For the statically typed crowd, you may want auto-completion, compiler errors in your IDE, and a simple zero-config compilation. For anything related to the IDE use VSCode and you will be golden.
To satisfy everyone, let's go over simple ways to set up a TypeScript project.
If you want to learn the fundamentals of TypeScript go ahead and check out the official handbook.
# Locally in your project. npm install -D typescript npm install -D ts-node # Or globally with TypeScript. npm install -g typescript npm install -g ts-node # Execute a script as `node` + `tsc`. ts-node script.ts
There is another simple way to start a project for experimenting or for platform-agnostic libraries.
The simple way is by using a zero-config CLI called TSDX.
With this, you'll create a library with TSDX which will set up everything you need to run, build, lint, and test your project or library.
npx tsdx create mylib cd mylib yarn start yarn build yarn lint yarn test
I found out about TSDX via TailwindCSS's TailwindLabs GitHub where they have a tailwindcss-intellisense project (a VSCode extension for Tailwind autocomplete, syntax highlighting, and linting). This project contains a "language service" package that is agnostic to the platform it is being used in hence TSDX being a good use case for the library.
TSDX also works with React but I have not tried using it for that yet. I would usually rely on the CLI that comes with whatever framework I am using.
If you are starting a TypeScript project with a framework you are in luck, most if not all of the frameworks support TypeScript now.
Let's go over a few frameworks to show the support and provide some useful links.
Angular uses TypeScript as the primary language for development. So for Angular, all you have to do is continue to use the Angular CLI as usual.
If you've been using Angular you are probably way ahead of the game on using TypeScript.
For React we have some frameworks in our frameworks.
Here are the most popular React frameworks and links about adding or their support for TypeScript.
Vue 3 is written in TypeScript so there is no additional tooling needed to use TypeScript with Vue 3.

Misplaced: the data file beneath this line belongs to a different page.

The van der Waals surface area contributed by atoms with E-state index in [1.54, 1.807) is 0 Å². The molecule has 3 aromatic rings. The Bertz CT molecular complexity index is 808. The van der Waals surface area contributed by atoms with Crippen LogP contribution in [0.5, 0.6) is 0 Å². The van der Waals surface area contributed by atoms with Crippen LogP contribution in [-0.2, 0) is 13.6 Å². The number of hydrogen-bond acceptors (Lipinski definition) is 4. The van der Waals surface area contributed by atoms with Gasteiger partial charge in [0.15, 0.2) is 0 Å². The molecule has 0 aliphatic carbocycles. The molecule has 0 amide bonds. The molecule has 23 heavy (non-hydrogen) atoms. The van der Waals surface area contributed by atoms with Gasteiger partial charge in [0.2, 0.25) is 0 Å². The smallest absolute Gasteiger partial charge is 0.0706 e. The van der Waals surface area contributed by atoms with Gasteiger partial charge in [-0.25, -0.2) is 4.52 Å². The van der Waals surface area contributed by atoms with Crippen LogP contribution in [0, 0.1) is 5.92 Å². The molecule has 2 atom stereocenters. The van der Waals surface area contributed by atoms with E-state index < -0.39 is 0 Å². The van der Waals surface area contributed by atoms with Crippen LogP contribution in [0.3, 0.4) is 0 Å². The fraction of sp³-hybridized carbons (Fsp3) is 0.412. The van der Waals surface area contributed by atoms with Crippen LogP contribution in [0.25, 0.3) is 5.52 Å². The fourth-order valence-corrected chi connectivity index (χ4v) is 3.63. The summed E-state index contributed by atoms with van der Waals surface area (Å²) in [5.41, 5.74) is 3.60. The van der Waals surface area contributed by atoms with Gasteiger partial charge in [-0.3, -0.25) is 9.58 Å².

If you are still using Vue 2 for some reason, the Vue CLI still had support for TypeScript so you are all good.
Getting TypeScript set up with some Node.js frameworks has been a bit of a pain here and there but that is a larger discussion.
The issue is really with getting these frameworks to be very strict with TypeScript.
Fastify has Typescript support and I've recently used this generator package to get a project started quickly. There were some small changes I made to the generated project to fit my TypeScript style.
Lastly, take a look at NestJS because this framework is doing a lot of cool stuff. It has full TypeScript support, is built like Angular, and unfortunately has a learning curve.
I'm interested to hear about your experience with Node frameworks and TypeScript so let me know!
Those are some of the simple ways to start a project in TypeScript. TypeScript and web tooling can be scary and cumbersome as you are starting out. Especially if you are used to all-in-one platforms.
TypeScript enables a great new way to develop web applications and can help a lot with some of the confusion for new developers jumping into web development. (Of course, that always comes with tradeoffs 😅)
Remember to not get bogged down about a tool or tools to work correctly at first and don't try to do everything at once for your first TypeScript project.
Most importantly, have fun!
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